“1 For the kingdom of heaven is like a landowner who went out early in the morning to hire workers for his vineyard. 2 He agreed to pay them a denarius[a] for the day and sent them into his vineyard. 3 “About nine in the morning he went out and saw others standing in the marketplace doing nothing. 4 He told them, ‘You also go and work in my vineyard, and I will pay you whatever is right.’ 5 So they went. “He went out again about noon and about three in the afternoon and did the same thing. 6 About five in the afternoon he went out and found still others standing around. He asked them, ‘Why have you been standing here all day long doing nothing?’ 7 “‘Because no one has hired us,’ they answered. “He said to them, ‘You also go and work in my vineyard.’ 8 “When evening came, the owner of the vineyard said to his foreman, ‘Call the workers and pay them their wages, beginning with the last ones hired and going on to the first.’ 9 “The workers who were hired about five in the afternoon came and each received a denarius. 10 So when those came who were hired first, they expected to receive more. But each one of them also received a denarius. 11 When they received it, they began to grumble against the landowner. 12 ‘These who were hired last worked only one hour,’ they said, ‘and you have made them equal to us who have borne the burden of the work and the heat of the day.’ 13 “But he answered one of them, ‘I am not being unfair to you, friend. Didn’t you agree to work for a denarius? 14 Take your pay and go. I want to give the one who was hired last the same as I gave you. 15 Don’t I have the right to do what I want with my own money? Or are you envious because I am generous?’ 16 “So the last will be first, and the first will be last.”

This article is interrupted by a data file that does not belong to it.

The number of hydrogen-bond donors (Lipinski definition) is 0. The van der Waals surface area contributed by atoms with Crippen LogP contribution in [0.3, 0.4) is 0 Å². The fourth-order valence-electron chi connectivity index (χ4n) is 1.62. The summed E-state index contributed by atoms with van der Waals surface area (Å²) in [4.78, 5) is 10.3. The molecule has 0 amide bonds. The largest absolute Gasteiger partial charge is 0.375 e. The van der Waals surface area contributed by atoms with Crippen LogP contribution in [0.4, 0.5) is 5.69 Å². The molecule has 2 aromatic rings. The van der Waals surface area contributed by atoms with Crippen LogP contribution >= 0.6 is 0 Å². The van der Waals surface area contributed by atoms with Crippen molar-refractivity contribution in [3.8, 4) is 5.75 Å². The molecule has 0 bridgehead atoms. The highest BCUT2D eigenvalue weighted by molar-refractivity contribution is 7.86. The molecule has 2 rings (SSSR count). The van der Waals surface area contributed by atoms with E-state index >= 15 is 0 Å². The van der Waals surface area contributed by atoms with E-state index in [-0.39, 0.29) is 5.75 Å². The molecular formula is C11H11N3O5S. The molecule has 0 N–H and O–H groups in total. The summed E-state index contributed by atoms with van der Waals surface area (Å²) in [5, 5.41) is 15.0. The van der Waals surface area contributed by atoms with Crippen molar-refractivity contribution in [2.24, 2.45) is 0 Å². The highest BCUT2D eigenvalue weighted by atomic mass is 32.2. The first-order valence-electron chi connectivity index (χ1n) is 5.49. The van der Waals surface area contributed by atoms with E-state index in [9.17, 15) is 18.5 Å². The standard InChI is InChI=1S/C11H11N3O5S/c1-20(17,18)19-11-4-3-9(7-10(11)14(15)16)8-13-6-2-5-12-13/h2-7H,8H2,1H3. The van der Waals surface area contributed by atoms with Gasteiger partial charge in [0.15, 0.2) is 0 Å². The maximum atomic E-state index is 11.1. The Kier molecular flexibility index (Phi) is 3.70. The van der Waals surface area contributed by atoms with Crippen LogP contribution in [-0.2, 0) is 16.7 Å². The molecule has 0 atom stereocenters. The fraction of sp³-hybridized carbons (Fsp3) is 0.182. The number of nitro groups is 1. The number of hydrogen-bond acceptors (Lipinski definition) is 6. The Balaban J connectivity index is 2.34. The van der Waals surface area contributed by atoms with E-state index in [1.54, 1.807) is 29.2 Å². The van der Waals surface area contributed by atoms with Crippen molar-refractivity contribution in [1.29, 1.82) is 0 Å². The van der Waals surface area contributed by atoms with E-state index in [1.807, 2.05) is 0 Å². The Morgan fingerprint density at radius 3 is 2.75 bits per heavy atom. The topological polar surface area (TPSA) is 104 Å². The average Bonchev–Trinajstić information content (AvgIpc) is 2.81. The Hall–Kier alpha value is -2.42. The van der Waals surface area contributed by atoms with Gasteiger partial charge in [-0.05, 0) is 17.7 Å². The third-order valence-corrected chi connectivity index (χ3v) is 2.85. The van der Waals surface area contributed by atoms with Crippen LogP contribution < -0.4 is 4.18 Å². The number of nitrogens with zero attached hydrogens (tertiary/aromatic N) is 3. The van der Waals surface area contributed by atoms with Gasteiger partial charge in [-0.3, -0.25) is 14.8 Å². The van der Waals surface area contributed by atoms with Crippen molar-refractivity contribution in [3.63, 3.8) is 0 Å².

This reading gives us a very basic idea of what Christian economics should look like. Yes, there is direct reward for work done, but there is also a concern for the needs of each individual worker taken by the owner of the vineyard. He didn't punish those who were hired late- a denarius was enough to pay for a day's bread and a place to sleep. Every one of his workers had the same basic needs, whether full time or part time, and deserved reward for using their time in the vineyard. Should we as Christians do any less?
Better yet, in a nation where often the profit of the wealthy depends on the contraception and abortion of the poor, where many businesses find their profit margin in pushing working people on to food stamps and subsidized health care, are we truly giving our modern equivalent of a denarius to minimum wage workers? Or are we instead saying, these people aren't worth enough to be given an opportunity to be a part of the culture of life?
For once, I'd like to truly invite discussion on this topic. Next post will be on the preface and chapter 1 of the book.